The 35 pages of small-print footnotes at the end of the book might appear to be a chore that you'd be inclined to skip. But they serve as a good summary of the main text, and also contain many fascinating suggestions for further experiments that could either confirm or disprove the important ideas in this book.
Overall, this book is a real brain-teaser.
Top reviews from other countries
Consciousness: A Very Short Introduction (Very Short Introductions)
Ramachandran seems to be in the same circles as Oliver Sacks and the book very much reads like a more in-depth version of The Man Who Mistook His Wife for a Hat, almost a follow up to it, perhaps with a bit less sensationalism, depending on your take of The Man Who Mistook His Wife for a Hat.
The Man Who Mistook His Wife for a Hat
It jumped straight into a full on explanation of phantom limbs and his experience of the whole strange topic. Although I at first felt like this was more than I ever wanted to know about phantom limbs there were some amazingly simple 'cures' for a phantom arm for example, that sounded like they should have been discovered two hundred years ago, yet were from the late 80s. He talked about patients suffering from a phantom lower arm where their hand was permanently stuck in a clenched fist position, so much so that the phantom muscles in their phantom arm ache chronically and the phantom finger-nails in the phantom fingers dig into their phantom palm causing excruciating, incurable pain.
One way he found of relieving this pain was to construct a simple black box with two holes on the front and a removable lid. The patient inserts their two arms, both fists clenched, into the box (one arm is a phantom) then upon removing the lid of the box the patient actually sees two reel fists in the box via a mirror in the middle of the box, reflecting the real arm in the position of the phantom. When ready, the patient un-clenches both fists and for the first time (via their own visual feedback system) is able to feel the relief of the phantom hand relaxing and un-clenching.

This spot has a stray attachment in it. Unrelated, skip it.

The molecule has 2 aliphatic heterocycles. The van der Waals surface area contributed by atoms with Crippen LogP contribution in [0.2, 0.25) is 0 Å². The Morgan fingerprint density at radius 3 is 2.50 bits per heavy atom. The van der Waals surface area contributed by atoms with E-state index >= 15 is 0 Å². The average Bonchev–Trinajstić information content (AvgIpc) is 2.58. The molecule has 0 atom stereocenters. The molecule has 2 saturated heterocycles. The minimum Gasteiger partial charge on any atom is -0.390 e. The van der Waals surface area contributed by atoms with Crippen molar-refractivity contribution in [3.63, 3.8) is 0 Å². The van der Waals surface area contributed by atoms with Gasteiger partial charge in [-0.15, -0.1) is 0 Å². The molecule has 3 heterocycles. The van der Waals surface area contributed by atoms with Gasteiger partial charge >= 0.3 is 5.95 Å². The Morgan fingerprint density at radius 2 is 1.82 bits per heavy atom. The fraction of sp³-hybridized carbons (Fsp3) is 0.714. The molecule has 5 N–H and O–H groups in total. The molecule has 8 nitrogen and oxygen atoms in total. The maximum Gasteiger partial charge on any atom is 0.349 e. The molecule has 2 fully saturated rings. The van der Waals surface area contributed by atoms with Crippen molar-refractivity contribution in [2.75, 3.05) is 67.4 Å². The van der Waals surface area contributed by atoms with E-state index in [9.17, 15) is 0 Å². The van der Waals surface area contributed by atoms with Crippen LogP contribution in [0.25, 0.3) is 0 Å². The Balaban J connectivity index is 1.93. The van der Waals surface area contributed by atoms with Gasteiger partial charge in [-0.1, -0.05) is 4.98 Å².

This hasn't turned out to be a cure for phantom limbs but more of a hint to their nature and whereabouts in the brain and within the human condition. Ramamchandran lightheartedly mentions how patients have been dispatched with magic black boxes of their own to work with for 20 minutes a day to relieve the discomfort of a phantom limb.
The main reason I wanted to read the book was for its insights into our consciousness and our ideas of self. This was touched on quite a bit in the first chapter in relation to perfectly sane people feeling like they can reach out and pick up an object within arms length, even though they are completely aware of having no arms. There were interesting points raised about our visual feedback system and how easy it is to distort our image of our physical self by closing our eyes and engaging in simple exercises.
The more interesting points were mentioned in what I felt was the best chapter called 'The Unbearable likeness of Being'. It was centred around a case of Capgras' delusion where the patient insisted that his parents were in fact impostors that looked just like them but lacked the particular 'isms' of his real parents. There were extra twists where the patient would accept them as his own parents whilst talking to them over the phone, but not face to face. Through this case and Ramachandra's experiments with the patient all kinds of links between our various sensory input systems were uncovered and illustrated in their use in making sense of the world around us (when not suffering from a neurological disorder).
Throughout the book Ramachandran laid down interesting ideas about how we construct our own reality and how we rely on particular functions to do so (using interesting examples of how we fill in our blind spot because we can't function with holes throughout every scene we look at "it's clear that the mind, like nature, abhors a vacuum and will apparently supply whatever information is required to complete the scene").
Although not as focused on consciousness as I might have liked Phantoms in the Brain is a good read, has given me new ideas and understandings and I will be recommending it to my Oliver Sacks fan friends.
I think my favourite quote from the book is
"Most organisms evolve to become more and more specialized as they take up new environmental niches, be it a longer neck for the giraffe or sonar for the bat. Humans, on the other hand, have evolved an organ, a brain, that gives us the capacity to evade specialization. We can colonize the Arctic without evolving a fur coat over millions of years like the polar bear because can go kill one, take its coat and drape it on ourselves. And then we can give it to our children and grand children."
As the title of this review implies, having read Oliver Sach's books too, I found this book much more enjoyable to read.